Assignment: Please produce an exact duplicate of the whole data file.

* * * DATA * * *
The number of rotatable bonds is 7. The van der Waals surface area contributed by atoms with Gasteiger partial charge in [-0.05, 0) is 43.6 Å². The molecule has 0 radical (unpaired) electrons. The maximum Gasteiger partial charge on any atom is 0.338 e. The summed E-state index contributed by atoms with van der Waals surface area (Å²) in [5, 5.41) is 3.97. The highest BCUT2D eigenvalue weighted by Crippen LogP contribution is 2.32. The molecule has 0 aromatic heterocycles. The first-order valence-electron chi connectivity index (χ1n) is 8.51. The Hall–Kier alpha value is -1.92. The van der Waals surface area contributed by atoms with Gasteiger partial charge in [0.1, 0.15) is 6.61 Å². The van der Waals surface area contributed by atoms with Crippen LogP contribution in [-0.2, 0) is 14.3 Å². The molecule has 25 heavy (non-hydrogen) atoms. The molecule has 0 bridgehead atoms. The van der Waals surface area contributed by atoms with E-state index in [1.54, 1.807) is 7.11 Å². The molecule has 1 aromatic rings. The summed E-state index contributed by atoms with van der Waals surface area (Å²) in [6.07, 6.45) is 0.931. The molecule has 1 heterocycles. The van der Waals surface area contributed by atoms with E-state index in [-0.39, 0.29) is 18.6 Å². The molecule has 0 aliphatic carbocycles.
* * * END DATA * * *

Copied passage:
The number of rotatable bonds is 7. The van der Waals surface area contributed by atoms with Gasteiger partial charge in [-0.05, 0) is 43.6 Å². The molecule has 0 radical (unpaired) electrons. The maximum Gasteiger partial charge on any atom is 0.338 e. The summed E-state index contributed by atoms with van der Waals surface area (Å²) in [5, 5.41) is 3.97. The highest BCUT2D eigenvalue weighted by Crippen LogP contribution is 2.32. The molecule has 0 aromatic heterocycles. The first-order valence-electron chi connectivity index (χ1n) is 8.51. The Hall–Kier alpha value is -1.92. The van der Waals surface area contributed by atoms with Gasteiger partial charge in [0.1, 0.15) is 6.61 Å². The van der Waals surface area contributed by atoms with Crippen LogP contribution in [-0.2, 0) is 14.3 Å². The molecule has 25 heavy (non-hydrogen) atoms. The molecule has 0 bridgehead atoms. The van der Waals surface area contributed by atoms with E-state index in [1.54, 1.807) is 7.11 Å². The molecule has 1 aromatic rings. The summed E-state index contributed by atoms with van der Waals surface area (Å²) in [6.07, 6.45) is 0.931. The molecule has 1 heterocycles. The van der Waals surface area contributed by atoms with E-state index in [-0.39, 0.29) is 18.6 Å². The molecule has 0 aliphatic carbocycles.